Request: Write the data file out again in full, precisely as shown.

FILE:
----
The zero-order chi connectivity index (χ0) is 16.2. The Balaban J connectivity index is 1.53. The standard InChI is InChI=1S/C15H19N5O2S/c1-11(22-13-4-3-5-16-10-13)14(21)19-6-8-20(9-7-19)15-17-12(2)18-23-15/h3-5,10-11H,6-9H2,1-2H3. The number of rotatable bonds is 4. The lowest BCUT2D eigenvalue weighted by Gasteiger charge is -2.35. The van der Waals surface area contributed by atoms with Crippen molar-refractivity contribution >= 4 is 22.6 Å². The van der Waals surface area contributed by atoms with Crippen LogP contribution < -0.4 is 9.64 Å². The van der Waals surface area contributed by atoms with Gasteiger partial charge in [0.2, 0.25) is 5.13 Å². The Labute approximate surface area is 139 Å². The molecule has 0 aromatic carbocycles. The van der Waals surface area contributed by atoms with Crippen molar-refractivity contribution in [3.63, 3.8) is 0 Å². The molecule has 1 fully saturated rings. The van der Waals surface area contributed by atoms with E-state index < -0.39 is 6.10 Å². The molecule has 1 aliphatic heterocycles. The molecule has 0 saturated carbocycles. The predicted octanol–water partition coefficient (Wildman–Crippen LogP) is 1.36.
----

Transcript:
The zero-order chi connectivity index (χ0) is 16.2. The Balaban J connectivity index is 1.53. The standard InChI is InChI=1S/C15H19N5O2S/c1-11(22-13-4-3-5-16-10-13)14(21)19-6-8-20(9-7-19)15-17-12(2)18-23-15/h3-5,10-11H,6-9H2,1-2H3. The number of rotatable bonds is 4. The lowest BCUT2D eigenvalue weighted by Gasteiger charge is -2.35. The van der Waals surface area contributed by atoms with Crippen molar-refractivity contribution >= 4 is 22.6 Å². The van der Waals surface area contributed by atoms with Crippen LogP contribution < -0.4 is 9.64 Å². The van der Waals surface area contributed by atoms with Gasteiger partial charge in [0.2, 0.25) is 5.13 Å². The Labute approximate surface area is 139 Å². The molecule has 0 aromatic carbocycles. The van der Waals surface area contributed by atoms with Crippen molar-refractivity contribution in [3.63, 3.8) is 0 Å². The molecule has 1 fully saturated rings. The van der Waals surface area contributed by atoms with E-state index < -0.39 is 6.10 Å². The molecule has 1 aliphatic heterocycles. The molecule has 0 saturated carbocycles. The predicted octanol–water partition coefficient (Wildman–Crippen LogP) is 1.36.